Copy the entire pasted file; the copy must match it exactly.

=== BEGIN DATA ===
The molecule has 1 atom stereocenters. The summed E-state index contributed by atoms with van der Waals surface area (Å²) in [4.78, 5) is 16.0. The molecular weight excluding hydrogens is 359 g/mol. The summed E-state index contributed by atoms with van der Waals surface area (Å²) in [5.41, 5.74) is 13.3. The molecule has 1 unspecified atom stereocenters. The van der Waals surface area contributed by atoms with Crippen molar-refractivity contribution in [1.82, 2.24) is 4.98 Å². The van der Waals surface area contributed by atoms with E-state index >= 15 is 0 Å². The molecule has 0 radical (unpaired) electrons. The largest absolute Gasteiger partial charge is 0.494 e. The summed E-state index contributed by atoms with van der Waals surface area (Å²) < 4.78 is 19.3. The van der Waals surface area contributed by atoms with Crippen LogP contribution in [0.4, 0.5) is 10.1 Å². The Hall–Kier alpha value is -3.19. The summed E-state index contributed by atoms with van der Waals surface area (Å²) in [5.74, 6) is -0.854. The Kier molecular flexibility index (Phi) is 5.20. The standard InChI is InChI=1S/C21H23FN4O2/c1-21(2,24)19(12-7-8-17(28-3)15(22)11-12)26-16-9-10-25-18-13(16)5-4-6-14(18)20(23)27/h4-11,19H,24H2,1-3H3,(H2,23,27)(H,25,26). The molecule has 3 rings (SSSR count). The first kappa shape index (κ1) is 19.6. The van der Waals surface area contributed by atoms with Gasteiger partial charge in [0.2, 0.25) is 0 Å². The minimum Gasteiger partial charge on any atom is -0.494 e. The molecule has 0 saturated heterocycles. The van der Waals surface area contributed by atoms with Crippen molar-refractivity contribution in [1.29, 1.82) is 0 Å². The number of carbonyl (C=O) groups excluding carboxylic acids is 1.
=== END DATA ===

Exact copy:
The molecule has 1 atom stereocenters. The summed E-state index contributed by atoms with van der Waals surface area (Å²) in [4.78, 5) is 16.0. The molecular weight excluding hydrogens is 359 g/mol. The summed E-state index contributed by atoms with van der Waals surface area (Å²) in [5.41, 5.74) is 13.3. The molecule has 1 unspecified atom stereocenters. The van der Waals surface area contributed by atoms with Crippen molar-refractivity contribution in [1.82, 2.24) is 4.98 Å². The van der Waals surface area contributed by atoms with E-state index >= 15 is 0 Å². The molecule has 0 radical (unpaired) electrons. The largest absolute Gasteiger partial charge is 0.494 e. The summed E-state index contributed by atoms with van der Waals surface area (Å²) < 4.78 is 19.3. The van der Waals surface area contributed by atoms with Crippen LogP contribution in [0.4, 0.5) is 10.1 Å². The Hall–Kier alpha value is -3.19. The summed E-state index contributed by atoms with van der Waals surface area (Å²) in [5.74, 6) is -0.854. The Kier molecular flexibility index (Phi) is 5.20. The standard InChI is InChI=1S/C21H23FN4O2/c1-21(2,24)19(12-7-8-17(28-3)15(22)11-12)26-16-9-10-25-18-13(16)5-4-6-14(18)20(23)27/h4-11,19H,24H2,1-3H3,(H2,23,27)(H,25,26). The molecule has 3 rings (SSSR count). The first kappa shape index (κ1) is 19.6. The van der Waals surface area contributed by atoms with Gasteiger partial charge in [0.2, 0.25) is 0 Å². The minimum Gasteiger partial charge on any atom is -0.494 e. The molecule has 0 saturated heterocycles. The van der Waals surface area contributed by atoms with Crippen molar-refractivity contribution in [1.29, 1.82) is 0 Å². The number of carbonyl (C=O) groups excluding carboxylic acids is 1.